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24 August, 2019 00:00 00 AM
Rohingya crisis

Repatriation unfeasible ‘without favourable environment’

Repatriation unfeasible ‘without favourable environment’
Rohingya people renovate makeshift houses at Kutupalong refugee camp in Ukhia upazila of Cox’s Bazar yesterday, a day after the failed attempt to start repatriation to their homeland-- Rakhine state of Myanmar. AFP photo

Rohingya repatriation would not be possible without creating a favourable environment and guaranteeing citizenship to the displaced persons in Myanmar’s Rakhine state, say experts. They say the repatriation of such a huge number of Rohingya people would not be possible if preparations are made in a cursory manner without paying adequate attention to the voices of the Rohingya people. They maintained that Bangladesh was swayed by Myanmar’s assurances, fearing international criticism if it did not make preparations for repatriation on August 22. Myanmar, according to the experts, wanted to garner some benefits from the first round of repatriation at the United Nations General Assembly. But they said the international bodies were aware of Myanmar’s ploy.

Imtiaz Ahmed, Professor of International Relations, Dhaka University, told The Independent yesterday: “Myanmar told Bangladesh to make preparations for the repatriation. But they have not created any conducive and safe environment yet.” “The demands of the Rohingya people are valid. They want citizenship and safe return. If Myanmar amends its citizenship laws to guarantee the rights of these persecuted people, they will go back voluntarily,” he added.

Asked about whether Myanmar will try to gain benefits at the United Nations General Assembly out of this ‘scheduled’ repatriation, he said, “Myanmar knew that they might face a huge pressure at the UNGA. They will try to tell the world community

that they tried for the repatriation but the Rohingyas did not come back.”

He added, “The international community is not so foolish as not to under

stand Myamnar’s intention. If new laws are brought giving citizenship, the Rohingyas will leave voluntarily.”

 Imtiaz, also director of the Centre for Genocide Studies at Dhaka University, said Bangladesh should take more concrete steps before responding to Myanmar’s repatriation overtures.

The second attempt at Rohingya repatriation failed on August 22, though the Bangladesh side and the UNHCR had made adequate preparations.

The repatriation process was thwarted as the Rohingyas did not respond to the call of the authorities. They demanded citizenship rights and security assurance before repatriation.

Meanwhile, it is going to be three years on August 25 of the Rohingya influx, which started on the same day in 2017.

The day will also be observed as ‘Genocide Day’ as declared by the Rohingyas because of the atrocities inflicted on them by the Myanmar Army.

On the other hand, foreign minister AK Abdul Momen told journalists after a programme in the capital that Bangladesh would try to make Myanmar and the international community agree through tough steps to start the repatriation.

“We have listened to the international community. We have done everything possible on humanitarian grounds. Now it’s the responsibility of Myanmar and the international community to create an environment conducive to their return,” he added.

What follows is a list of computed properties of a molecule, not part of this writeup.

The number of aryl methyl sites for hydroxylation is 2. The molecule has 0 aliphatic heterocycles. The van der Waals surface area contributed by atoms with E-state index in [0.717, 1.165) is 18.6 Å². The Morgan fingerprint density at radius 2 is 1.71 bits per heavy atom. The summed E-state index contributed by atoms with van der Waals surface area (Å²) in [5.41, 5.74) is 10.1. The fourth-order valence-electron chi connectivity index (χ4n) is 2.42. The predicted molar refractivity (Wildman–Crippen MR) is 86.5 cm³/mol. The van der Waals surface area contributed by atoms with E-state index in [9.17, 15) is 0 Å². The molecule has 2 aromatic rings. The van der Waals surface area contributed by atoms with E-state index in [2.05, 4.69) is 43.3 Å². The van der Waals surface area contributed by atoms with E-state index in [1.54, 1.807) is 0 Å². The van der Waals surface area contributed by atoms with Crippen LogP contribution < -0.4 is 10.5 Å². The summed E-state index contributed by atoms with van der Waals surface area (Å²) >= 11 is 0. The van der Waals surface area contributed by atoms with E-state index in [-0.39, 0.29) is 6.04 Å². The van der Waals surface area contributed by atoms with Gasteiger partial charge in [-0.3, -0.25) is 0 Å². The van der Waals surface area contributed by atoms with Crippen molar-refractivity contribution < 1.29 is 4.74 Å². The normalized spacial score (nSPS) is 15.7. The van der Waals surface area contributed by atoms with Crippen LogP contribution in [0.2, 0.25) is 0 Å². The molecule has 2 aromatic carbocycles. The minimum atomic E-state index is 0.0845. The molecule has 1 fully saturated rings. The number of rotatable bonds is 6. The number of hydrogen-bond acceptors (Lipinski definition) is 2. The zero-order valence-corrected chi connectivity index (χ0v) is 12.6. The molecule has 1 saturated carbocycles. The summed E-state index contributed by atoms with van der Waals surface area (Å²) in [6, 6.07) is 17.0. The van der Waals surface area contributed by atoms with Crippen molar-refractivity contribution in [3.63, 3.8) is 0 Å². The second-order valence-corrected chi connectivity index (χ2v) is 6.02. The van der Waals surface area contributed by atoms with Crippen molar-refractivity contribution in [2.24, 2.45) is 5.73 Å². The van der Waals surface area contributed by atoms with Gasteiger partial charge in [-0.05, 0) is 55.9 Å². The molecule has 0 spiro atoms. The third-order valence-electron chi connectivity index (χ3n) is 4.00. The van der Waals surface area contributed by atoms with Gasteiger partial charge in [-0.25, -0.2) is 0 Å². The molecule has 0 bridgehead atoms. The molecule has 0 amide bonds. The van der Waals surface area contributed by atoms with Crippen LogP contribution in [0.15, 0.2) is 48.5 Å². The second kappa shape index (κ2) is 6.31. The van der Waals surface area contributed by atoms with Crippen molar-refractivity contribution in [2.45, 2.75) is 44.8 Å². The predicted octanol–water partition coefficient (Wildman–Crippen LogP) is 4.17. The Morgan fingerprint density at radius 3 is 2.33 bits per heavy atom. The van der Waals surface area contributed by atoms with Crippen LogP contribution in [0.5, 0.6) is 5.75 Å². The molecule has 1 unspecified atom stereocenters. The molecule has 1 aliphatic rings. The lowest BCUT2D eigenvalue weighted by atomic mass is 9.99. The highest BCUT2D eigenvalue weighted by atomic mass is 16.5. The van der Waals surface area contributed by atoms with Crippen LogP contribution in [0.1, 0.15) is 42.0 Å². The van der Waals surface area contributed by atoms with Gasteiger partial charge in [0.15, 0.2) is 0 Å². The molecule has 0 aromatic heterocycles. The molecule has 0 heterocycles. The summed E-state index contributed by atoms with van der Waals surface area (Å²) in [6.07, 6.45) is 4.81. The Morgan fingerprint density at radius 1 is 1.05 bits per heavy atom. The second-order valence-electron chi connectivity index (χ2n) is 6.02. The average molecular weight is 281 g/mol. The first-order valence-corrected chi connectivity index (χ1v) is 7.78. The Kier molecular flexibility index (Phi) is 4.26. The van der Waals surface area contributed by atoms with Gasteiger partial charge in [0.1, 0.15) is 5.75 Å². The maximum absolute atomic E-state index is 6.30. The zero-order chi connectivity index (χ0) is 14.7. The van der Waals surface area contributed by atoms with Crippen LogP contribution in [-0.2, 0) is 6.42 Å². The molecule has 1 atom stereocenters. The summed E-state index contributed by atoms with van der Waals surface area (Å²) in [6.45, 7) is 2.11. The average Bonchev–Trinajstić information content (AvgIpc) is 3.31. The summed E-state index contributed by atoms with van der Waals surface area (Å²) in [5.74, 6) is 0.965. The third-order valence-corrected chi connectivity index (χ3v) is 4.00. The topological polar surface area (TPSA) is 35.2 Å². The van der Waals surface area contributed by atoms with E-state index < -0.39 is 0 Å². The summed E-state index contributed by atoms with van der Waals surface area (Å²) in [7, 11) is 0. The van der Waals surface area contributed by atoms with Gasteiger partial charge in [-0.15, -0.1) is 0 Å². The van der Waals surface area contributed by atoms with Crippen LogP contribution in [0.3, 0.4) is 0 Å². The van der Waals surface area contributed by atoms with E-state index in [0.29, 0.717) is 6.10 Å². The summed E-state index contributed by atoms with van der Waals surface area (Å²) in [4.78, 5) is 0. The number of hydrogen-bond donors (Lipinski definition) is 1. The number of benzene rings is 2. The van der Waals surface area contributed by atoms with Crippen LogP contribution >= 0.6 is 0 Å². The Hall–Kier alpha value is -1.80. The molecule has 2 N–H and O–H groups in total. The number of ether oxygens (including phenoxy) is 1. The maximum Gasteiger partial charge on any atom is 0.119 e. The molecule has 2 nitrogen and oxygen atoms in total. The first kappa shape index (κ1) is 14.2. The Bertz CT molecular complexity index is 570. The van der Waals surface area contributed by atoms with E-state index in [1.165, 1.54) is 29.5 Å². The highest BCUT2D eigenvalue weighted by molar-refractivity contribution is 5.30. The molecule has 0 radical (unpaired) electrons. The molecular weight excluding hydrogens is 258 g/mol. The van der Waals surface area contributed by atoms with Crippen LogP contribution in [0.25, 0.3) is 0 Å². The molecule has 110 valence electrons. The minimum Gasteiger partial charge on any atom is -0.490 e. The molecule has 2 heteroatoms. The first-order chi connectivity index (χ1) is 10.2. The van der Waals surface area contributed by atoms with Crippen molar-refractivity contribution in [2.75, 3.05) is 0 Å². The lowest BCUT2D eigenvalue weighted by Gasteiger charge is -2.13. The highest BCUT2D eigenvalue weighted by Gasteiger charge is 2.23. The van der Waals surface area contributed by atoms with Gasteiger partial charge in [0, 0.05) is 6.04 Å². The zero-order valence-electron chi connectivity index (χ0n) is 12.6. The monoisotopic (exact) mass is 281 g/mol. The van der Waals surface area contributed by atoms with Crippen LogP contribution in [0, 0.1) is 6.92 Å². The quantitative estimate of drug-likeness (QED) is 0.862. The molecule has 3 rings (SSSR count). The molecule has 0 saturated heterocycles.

The minister further said China, Russia, Vietnam and India have lent support in this regard.

He said, “We would urge the international community to visit Myanmar. A commission can be formed in this regard. All these bodies should visit Myanmar to create a safe and favourable environment in Myanmar for their return.”

Momen also said, “If the bodies are not allowed to enter Myanmar, how do they do business there. Myanmar gets GSP facilities in USA. I would say the United States has made some mistakes on the Rohingya issue. Now everybody has to think afresh.” Drawing attention to Myanmar, the foreign minister said Myanmar must create trust among its people. “It’s the duty of Myanmar.

We have done enough. The Rohingyas should leave for the sake of stability in this region.” Regarding the Rohingya repatriation, he said the efforts would continue.

Earlier, Commissioner of Refugee Relief and Repatriation Commission (RRRC) Abul Kalam had told The Independent on Thursday: “We would carry out the interview of the Rohingyas who are on the list provided by Myanmar. If any Rohingya wants to go back, we will carry it out.”

Myanmar handed over a list of 3,540 Rohingyas to the Bangladesh government for taking preparation for the repatriation but it did not see the light of day. The first attempt at repatriation was made on November 15, 2018 but the exercise was halted because the Rohingyas refused to go back, expressing doubts about their safety and dignified return. But this time, they want the guarantee of citizenship before they go back.



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Editor : M. Shamsur Rahman

Published by the Editor on behalf of Independent Publications Limited at Media Printers, 446/H, Tejgaon I/A, Dhaka-1215.
Editorial, News & Commercial Offices : Beximco Media Complex, 149-150 Tejgaon I/A, Dhaka-1208, Bangladesh. GPO Box No. 934, Dhaka-1000.

Editor : M. Shamsur Rahman
Published by the Editor on behalf of Independent Publications Limited at Media Printers, 446/H, Tejgaon I/A, Dhaka-1215.
Editorial, News & Commercial Offices : Beximco Media Complex, 149-150 Tejgaon I/A, Dhaka-1208, Bangladesh. GPO Box No. 934, Dhaka-1000.

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